Some say the captain  refused to obey the order to bring the Dingyuan about and instead ordered the main 305-mm guns to fire forward.  It was well known since the earliest sea trials that the Dingyuan suffered  a major design flaw: the main 305-mm guns were mounted on the side of the ship. Bringing those guns to bear directly forward meant they would be firing directly at the support beams of the flying bridge…where Admiral Ding stood commanding the fleet.  The guns fired and the flying bridge collapsed. Several officers died instantly.  Admiral Ding was trapped under the wreckage, his legs crushed by a large piece of twisted metal.

Other accounts say that Liu was ordered to fire the main guns to give cover for the smaller vessels. The collapse of the flying bridge was an unfortunate error and not the deliberate act of a cowardly officer trying to protect his ship (and skin) from an overzealous admiral.  In this version, Captain Liu, as the only senior officer not incapacitated in the accident, bravely took command of the fleet thereby preventing (well, postponing) its total annihilation.

Whatever happened, with the flagship disabled the Beiyang fleet was at the mercy of the Japanese Imperial Navy. The remaining Beiyang ships limped back to the Port of Lushun before they retreated further to the relative safety of the harbor at Weihai.

Shrine onboard the replica of the Dingyuan.

Shrine onboard the replica of the Dingyuan.

120 years ago this month, the Imperial Japanese Navy pursued the remains of the Qing Beiyang Fleet to Weihai.  Rather than test the harbor defenses, the Japanese landed troops, marched them overland, and seized control of the guns defending the harbor. The Japanese soldiers then used the Chinese guns to fire on the Chinese ships.  The result was the complete annihilation of the Beiyang Fleet.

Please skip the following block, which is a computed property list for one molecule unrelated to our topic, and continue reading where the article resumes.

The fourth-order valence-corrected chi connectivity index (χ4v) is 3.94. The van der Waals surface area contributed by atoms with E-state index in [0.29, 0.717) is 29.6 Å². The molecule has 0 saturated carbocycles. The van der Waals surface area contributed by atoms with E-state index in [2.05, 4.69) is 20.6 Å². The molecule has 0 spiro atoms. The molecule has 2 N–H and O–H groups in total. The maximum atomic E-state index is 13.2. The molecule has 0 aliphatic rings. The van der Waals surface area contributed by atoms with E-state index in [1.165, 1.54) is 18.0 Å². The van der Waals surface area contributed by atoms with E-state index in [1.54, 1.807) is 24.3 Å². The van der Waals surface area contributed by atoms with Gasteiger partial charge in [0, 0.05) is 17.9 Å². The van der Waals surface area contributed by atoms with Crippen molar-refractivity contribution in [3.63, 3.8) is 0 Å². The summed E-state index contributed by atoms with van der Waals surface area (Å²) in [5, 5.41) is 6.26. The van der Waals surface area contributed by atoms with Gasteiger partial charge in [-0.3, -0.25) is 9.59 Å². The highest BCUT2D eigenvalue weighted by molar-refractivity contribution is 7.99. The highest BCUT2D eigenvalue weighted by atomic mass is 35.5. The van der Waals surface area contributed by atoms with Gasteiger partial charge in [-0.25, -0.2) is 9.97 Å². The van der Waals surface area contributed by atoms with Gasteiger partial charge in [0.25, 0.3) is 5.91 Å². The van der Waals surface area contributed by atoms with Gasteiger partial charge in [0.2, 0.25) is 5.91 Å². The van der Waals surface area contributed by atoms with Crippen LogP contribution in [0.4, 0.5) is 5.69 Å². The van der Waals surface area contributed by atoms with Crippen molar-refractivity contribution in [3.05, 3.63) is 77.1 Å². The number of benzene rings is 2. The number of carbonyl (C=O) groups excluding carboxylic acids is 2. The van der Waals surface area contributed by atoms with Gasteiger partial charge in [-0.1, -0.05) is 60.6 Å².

During the battle, the Dingyuan suffered catastrophic damage from both the shore guns and Japanese torpedoes.  Rather than see the his ship fall into Japanese hands, Captain Liu ordered the Dingyuan scuttled. China’s early dreams of being a naval power sank to the bottom of the Weihai Harbor.

Later that evening both Captain Liu and Admiral Ding committed suicide by opium overdose.

The remains of the actual Dingyuan have never been recovered although parts of the ship (the bell, Captain Liu’s desk) were taken as souvenirs to Japan. Today an exact replica of the ship is open to visitors on the waterfront in Weihai. On board there’s a museum to Chinese naval history, along with recreations of the ship’s quarters, officer’s mess, hospital, fire room, and the brig.  Those interested in naval history, or Chinese history, will find her an interesting way to spend a few hours, provided they can ignore the heavy patina of anti-Japanese propaganda.

Dingyuan (Ting Yuen) Warship Tourist Area. Posted admission is 75 RMB but we got in today (off-season) for 30 RMB per person. Admission includes a guided tour in Chinese.  Address: 山东威海海滨北路9号,海港大厦南首 (Weihai waterfront, located near the Haigang Dasha on Haibin Bei Lu) Telephone: 0631-5280718 Website (Chinese only)


* That’s -1 for you metric folks.

**Once again, as a service to the rest of the world, that translates to 11 km.